All this is to say that the Laureato is in a difficult position these days: had it been around continuously for forty-something years, I don’t find it a stretch saying it would enjoy much wider acclaim. The best form of defense is offense, as they say, and it appears they know that at Girard-Perregaux as well: right now the Laureato 42mm Ceramic is the only piece in its segment that comes in black ceramic, proving that the elegant octagonal front and cool bracelet combo does work in black, not just in steel or gold. A lesser known fact as far as black editions are concerned is that AP did produce two steel, black PVD-coated grand complications about ten years ago (with prices presumably close to seven figures), but these came on a strap, not a black bracelet.
Weirdly, this black look is a new thing in the segment that forty years ago gained traction exactly by pushing the limits of what luxury watches could look like and, frankly, it would be about time that the others (Patek, Audemars Piguet, etc.) acknowledged this fact and surprised us with some properly new and bad-ass looking black versions of their watches… and when they do, we’ll know that AP’s timid first try was closely followed by Girard-Perregaux’s move.
Turned into black ceramic, the Laureato’s case and bracelet design remains largely unchanged apart from the fact that the clasp became a bit wider and the links of the bracelet now have holes in every link up to the case, unlike the steel ones that could be disassembled only from the first 5 links down. Fearfully aware of the fragility of ceramic, this may actually be a neat and thoughtful detail that will theoretically allow a clumsy or just plain unfortunate owner to replace just a few links near the case, as opposed to getting ripped off for an entire replacement bracelet.
All external components are ceramic, including the triple-blade ceramic clasp, but the quality and attention to detail in executing the ceramic parts’ finishing we’ll have to assess in the metal (ahem). What is immediately apparent, though, is how a nice variety of different finishing techniques have been applied as satin, brushed, and polished surfaces meet across the bezel, case and bracelet.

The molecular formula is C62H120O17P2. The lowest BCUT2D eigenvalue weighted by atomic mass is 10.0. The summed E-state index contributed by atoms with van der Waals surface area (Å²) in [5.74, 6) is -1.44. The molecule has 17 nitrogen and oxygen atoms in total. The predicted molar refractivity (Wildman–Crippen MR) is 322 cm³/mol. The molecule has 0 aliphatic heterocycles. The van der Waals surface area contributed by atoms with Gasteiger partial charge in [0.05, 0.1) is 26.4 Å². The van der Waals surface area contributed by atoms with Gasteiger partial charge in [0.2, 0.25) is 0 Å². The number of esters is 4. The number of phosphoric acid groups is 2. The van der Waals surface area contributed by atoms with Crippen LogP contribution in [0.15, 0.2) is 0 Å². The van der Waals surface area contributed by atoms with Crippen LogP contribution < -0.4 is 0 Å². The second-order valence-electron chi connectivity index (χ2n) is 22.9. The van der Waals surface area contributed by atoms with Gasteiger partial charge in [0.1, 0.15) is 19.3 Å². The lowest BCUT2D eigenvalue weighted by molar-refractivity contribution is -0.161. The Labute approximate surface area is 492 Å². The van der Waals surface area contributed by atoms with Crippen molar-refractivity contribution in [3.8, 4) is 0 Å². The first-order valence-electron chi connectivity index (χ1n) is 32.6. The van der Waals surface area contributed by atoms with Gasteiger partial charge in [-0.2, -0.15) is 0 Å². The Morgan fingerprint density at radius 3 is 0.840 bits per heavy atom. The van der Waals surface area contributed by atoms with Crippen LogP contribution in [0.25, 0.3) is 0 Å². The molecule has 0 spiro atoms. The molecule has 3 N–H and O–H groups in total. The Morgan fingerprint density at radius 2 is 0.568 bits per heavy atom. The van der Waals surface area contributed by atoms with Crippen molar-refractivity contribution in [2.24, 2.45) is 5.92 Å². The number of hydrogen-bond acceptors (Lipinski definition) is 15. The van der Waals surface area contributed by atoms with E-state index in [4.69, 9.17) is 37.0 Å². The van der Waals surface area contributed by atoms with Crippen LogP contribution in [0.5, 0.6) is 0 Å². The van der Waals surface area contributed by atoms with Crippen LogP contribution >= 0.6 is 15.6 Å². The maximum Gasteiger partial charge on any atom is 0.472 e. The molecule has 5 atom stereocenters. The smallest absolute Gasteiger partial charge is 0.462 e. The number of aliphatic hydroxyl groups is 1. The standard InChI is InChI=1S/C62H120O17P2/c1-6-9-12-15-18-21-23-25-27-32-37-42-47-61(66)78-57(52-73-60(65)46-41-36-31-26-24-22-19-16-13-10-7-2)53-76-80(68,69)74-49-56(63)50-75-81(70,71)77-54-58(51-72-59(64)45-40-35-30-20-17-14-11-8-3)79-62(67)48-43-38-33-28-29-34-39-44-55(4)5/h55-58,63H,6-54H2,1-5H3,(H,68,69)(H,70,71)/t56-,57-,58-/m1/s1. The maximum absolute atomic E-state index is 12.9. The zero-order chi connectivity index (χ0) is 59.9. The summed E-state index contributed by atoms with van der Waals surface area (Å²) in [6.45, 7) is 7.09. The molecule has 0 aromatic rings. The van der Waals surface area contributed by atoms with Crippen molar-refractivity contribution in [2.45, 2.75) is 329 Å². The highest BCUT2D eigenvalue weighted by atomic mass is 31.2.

The dial is black too, clearly, which really isn’t the most creative solution – having launched the Laureato less than two years ago with so many references, this is a bit of a dropped ball, as the black dial, black case combination does look and feel a bit dated. Swapping in one of the rather glorious blue dials from another 42mm model shouldn’t prove difficult though. Nevertheless, the hobnail dial should give enough contrast against the nicely proportioned and generously sized main hands, so legibility shouldn’t be too bad – looking forward to checking that out live along with all the other details.
The movement inside the 42mm wide and slender-ish 10.90mm thick case is the GP01800-0025 automatic caliber, which was designed to be a larger, but widely usable caliber that finally allows Girard-Perregaux watches to boast a basic in-house movement in larger cases, hence moving the date display neatly towards the edge of the dial, where it actually belongs. The GP1800 (as it’s also called) runs at a modern 4 Hertz and still provides 54 hours of power reserve and is on display through a “smoky sapphire” case-back – which usually just disturbs the view at the movement, but hey, we won’t judge until we see it hands-on. Should you wish to see an open-worked version of this caliber (who wouldn’t?), then check out the 1966 Skeleton hands-on here.
All in all, the Girard-Perregaux Laureato 42mm Ceramic (reference: 81010-32-631-32A) is a refreshing little thing both for Girard-Perregaux and the segment itself. The premium to pay for all this is $2,400 over the steel variant, as the Girard-Perregaux Laureato 42mm Ceramic is priced at $16,700. That premium isn’t much, but the price is still up there. girard-perregaux.ch